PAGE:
From the Stockton Record:
If California wineries crush 4.1 million tons of grapes this fall as expected, it could make this year's harvest the largest since 2009, according to industry experts.
But unlike 2009, when grape prices fell because of the large crop and consumer demand was undercut by the recession, California wine and grapes currently are in short supply and prices are expected to remain strong.
The U.S. Department of Agriculture last week forecast wine-grape production at 3.7 million tons, up 9 percent from the 2011 crop.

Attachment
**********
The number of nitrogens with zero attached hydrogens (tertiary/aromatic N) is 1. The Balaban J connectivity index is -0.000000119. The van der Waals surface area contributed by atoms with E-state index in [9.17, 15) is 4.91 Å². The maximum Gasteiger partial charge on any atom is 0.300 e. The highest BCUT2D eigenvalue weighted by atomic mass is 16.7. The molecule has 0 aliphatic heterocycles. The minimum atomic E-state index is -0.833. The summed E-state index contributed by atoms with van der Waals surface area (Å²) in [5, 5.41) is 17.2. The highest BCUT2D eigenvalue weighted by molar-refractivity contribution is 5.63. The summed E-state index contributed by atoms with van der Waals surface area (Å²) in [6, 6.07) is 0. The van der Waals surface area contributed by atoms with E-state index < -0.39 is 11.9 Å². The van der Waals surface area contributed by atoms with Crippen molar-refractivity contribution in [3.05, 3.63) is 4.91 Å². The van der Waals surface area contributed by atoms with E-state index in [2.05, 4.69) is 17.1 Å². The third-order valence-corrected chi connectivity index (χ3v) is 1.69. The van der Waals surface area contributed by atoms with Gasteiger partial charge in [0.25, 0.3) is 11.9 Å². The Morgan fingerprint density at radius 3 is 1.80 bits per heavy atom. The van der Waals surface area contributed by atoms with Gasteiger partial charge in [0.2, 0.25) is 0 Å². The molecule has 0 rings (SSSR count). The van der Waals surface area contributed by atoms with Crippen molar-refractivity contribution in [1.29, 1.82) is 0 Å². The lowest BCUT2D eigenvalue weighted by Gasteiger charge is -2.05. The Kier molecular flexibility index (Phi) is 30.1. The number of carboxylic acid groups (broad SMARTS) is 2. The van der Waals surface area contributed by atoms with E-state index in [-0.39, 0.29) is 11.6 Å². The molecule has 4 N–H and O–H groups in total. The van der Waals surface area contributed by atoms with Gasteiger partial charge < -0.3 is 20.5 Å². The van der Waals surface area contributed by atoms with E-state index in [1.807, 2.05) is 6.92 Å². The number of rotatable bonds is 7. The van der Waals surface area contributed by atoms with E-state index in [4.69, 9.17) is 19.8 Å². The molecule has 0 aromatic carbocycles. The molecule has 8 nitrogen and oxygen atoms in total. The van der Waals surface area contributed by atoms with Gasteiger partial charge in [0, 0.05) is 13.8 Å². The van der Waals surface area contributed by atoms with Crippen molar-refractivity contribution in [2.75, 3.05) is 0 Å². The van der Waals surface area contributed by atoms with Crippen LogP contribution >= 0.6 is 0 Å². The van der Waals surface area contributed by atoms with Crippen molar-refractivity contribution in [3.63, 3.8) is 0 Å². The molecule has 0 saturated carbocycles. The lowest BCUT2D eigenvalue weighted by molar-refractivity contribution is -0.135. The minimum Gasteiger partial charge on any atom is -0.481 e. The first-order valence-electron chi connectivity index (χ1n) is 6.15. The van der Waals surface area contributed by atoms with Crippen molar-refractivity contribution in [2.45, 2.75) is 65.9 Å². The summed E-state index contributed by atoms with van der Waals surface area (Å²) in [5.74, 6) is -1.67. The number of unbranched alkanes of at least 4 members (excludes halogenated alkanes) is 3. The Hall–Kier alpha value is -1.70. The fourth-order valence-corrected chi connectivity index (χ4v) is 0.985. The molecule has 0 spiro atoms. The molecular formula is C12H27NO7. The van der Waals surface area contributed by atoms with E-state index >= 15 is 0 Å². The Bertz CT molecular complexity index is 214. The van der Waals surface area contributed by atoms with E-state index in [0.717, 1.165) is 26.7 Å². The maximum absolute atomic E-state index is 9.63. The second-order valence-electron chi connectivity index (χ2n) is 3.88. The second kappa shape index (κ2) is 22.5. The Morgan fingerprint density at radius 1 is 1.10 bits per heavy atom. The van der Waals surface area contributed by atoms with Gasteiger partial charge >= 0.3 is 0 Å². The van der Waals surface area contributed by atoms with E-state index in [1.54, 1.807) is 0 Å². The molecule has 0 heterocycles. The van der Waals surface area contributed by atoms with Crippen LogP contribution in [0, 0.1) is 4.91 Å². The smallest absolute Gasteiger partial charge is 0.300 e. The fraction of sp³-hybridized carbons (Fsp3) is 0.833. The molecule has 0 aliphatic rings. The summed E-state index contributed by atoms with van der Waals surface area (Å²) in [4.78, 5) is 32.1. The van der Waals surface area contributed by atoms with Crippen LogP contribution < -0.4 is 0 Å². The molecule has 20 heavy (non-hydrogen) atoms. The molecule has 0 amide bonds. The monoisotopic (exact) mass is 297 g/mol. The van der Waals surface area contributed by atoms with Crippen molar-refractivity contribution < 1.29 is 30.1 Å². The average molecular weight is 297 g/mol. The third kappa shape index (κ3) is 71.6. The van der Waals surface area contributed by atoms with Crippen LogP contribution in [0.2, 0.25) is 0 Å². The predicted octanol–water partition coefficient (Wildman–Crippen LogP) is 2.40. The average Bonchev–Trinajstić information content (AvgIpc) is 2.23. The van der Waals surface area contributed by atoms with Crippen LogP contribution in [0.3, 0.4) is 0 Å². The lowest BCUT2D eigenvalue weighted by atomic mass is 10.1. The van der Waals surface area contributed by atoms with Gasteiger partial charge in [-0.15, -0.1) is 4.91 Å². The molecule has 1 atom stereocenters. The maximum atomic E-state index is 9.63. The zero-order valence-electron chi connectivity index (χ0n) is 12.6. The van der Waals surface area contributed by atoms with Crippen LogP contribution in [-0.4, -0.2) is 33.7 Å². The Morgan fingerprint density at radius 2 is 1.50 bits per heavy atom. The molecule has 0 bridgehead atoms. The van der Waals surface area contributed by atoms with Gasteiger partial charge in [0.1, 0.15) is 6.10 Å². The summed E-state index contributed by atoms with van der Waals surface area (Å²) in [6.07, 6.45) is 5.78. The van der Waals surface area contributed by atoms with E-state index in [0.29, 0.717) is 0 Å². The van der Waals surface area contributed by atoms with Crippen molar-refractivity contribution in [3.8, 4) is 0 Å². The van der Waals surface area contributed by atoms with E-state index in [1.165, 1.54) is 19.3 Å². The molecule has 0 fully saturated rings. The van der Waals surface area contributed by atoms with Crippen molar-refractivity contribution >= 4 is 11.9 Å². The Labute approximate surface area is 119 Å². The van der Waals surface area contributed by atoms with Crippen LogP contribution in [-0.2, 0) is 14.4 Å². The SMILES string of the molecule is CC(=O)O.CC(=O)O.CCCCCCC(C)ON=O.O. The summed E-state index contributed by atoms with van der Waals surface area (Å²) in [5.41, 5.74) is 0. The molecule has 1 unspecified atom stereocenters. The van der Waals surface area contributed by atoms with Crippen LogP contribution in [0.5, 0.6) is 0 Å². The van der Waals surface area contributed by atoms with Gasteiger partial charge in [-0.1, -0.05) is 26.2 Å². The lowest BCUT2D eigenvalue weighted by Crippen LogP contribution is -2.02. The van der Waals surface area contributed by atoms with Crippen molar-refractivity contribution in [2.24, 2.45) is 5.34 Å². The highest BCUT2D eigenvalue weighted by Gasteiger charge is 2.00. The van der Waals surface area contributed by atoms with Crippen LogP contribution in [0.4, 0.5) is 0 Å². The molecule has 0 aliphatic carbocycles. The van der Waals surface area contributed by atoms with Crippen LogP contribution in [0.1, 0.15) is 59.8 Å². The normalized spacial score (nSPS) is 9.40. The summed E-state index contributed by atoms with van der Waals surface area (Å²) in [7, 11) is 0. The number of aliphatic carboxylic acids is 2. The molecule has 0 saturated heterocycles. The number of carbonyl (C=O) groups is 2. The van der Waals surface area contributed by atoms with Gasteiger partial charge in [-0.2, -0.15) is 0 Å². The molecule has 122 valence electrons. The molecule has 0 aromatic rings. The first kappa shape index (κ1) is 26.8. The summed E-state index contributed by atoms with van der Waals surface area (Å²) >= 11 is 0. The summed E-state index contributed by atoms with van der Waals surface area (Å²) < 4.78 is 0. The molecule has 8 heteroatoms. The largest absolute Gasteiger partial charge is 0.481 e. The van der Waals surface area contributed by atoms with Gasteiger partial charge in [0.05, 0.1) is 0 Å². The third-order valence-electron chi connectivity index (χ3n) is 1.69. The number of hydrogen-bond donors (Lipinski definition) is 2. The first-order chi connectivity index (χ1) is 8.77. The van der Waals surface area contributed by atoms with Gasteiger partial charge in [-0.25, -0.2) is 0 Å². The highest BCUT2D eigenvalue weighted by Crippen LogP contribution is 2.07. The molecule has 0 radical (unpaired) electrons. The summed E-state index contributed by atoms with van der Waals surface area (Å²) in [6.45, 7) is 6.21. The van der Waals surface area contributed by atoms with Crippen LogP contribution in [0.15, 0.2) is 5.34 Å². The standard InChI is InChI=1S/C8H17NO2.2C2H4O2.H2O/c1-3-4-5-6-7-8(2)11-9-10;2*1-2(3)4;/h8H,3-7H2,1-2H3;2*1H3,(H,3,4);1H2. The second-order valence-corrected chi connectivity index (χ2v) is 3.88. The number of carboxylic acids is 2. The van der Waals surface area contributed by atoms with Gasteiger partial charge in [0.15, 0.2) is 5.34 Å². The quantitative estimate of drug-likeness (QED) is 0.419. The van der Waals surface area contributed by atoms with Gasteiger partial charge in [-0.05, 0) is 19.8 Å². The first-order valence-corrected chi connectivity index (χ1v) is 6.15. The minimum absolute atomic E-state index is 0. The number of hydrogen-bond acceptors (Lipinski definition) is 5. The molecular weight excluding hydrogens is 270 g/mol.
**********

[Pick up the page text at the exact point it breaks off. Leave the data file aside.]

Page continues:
(For more, see: Thompson green price reaches $325 per ton for short crop)
Nat DiBuduo, president of the Allied Grape Growers cooperative, estimates that with about 300,000 tons of raisin-variety grapes and 100,000 tons of table grapes also going into winery tanks, the total crush could reach 4.1 million tons.
DiBuduo, whose co-op negotiates grape sales to wineries on behalf of its grower members, sees no downside to a larger crush.
"When I look at the demand I'm getting for grapes, ... I don't see a negative in that number," he said. "I think the industry can handle it."
For more, see: Grape industry experts hopeful of juicy harvest